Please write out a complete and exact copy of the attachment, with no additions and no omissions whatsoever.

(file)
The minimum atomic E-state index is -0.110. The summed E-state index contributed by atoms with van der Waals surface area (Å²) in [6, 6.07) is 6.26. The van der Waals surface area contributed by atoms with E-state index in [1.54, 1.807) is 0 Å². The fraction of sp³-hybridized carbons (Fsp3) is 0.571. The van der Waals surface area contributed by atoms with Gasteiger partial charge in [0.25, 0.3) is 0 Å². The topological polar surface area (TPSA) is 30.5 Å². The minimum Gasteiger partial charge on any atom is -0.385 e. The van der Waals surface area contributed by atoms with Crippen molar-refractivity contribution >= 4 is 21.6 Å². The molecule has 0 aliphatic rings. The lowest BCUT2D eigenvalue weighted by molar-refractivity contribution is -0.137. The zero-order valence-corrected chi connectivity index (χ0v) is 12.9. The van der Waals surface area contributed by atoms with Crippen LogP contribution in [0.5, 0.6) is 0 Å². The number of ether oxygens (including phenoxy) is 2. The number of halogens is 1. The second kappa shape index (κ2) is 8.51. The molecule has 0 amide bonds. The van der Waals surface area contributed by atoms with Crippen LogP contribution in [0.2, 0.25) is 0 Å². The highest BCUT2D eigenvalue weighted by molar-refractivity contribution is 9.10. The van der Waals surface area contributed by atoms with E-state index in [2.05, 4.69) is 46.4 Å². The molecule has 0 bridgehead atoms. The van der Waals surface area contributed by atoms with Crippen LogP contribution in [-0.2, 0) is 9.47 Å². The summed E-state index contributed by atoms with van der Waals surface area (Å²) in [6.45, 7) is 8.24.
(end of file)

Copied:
The minimum atomic E-state index is -0.110. The summed E-state index contributed by atoms with van der Waals surface area (Å²) in [6, 6.07) is 6.26. The van der Waals surface area contributed by atoms with E-state index in [1.54, 1.807) is 0 Å². The fraction of sp³-hybridized carbons (Fsp3) is 0.571. The van der Waals surface area contributed by atoms with Gasteiger partial charge in [0.25, 0.3) is 0 Å². The topological polar surface area (TPSA) is 30.5 Å². The minimum Gasteiger partial charge on any atom is -0.385 e. The van der Waals surface area contributed by atoms with Crippen molar-refractivity contribution >= 4 is 21.6 Å². The molecule has 0 aliphatic rings. The lowest BCUT2D eigenvalue weighted by molar-refractivity contribution is -0.137. The zero-order valence-corrected chi connectivity index (χ0v) is 12.9. The van der Waals surface area contributed by atoms with Crippen LogP contribution in [0.5, 0.6) is 0 Å². The number of ether oxygens (including phenoxy) is 2. The number of halogens is 1. The second kappa shape index (κ2) is 8.51. The molecule has 0 amide bonds. The van der Waals surface area contributed by atoms with Crippen LogP contribution in [0.2, 0.25) is 0 Å². The highest BCUT2D eigenvalue weighted by molar-refractivity contribution is 9.10. The van der Waals surface area contributed by atoms with E-state index in [2.05, 4.69) is 46.4 Å². The molecule has 0 bridgehead atoms. The van der Waals surface area contributed by atoms with Crippen LogP contribution in [-0.2, 0) is 9.47 Å². The summed E-state index contributed by atoms with van der Waals surface area (Å²) in [6.45, 7) is 8.24.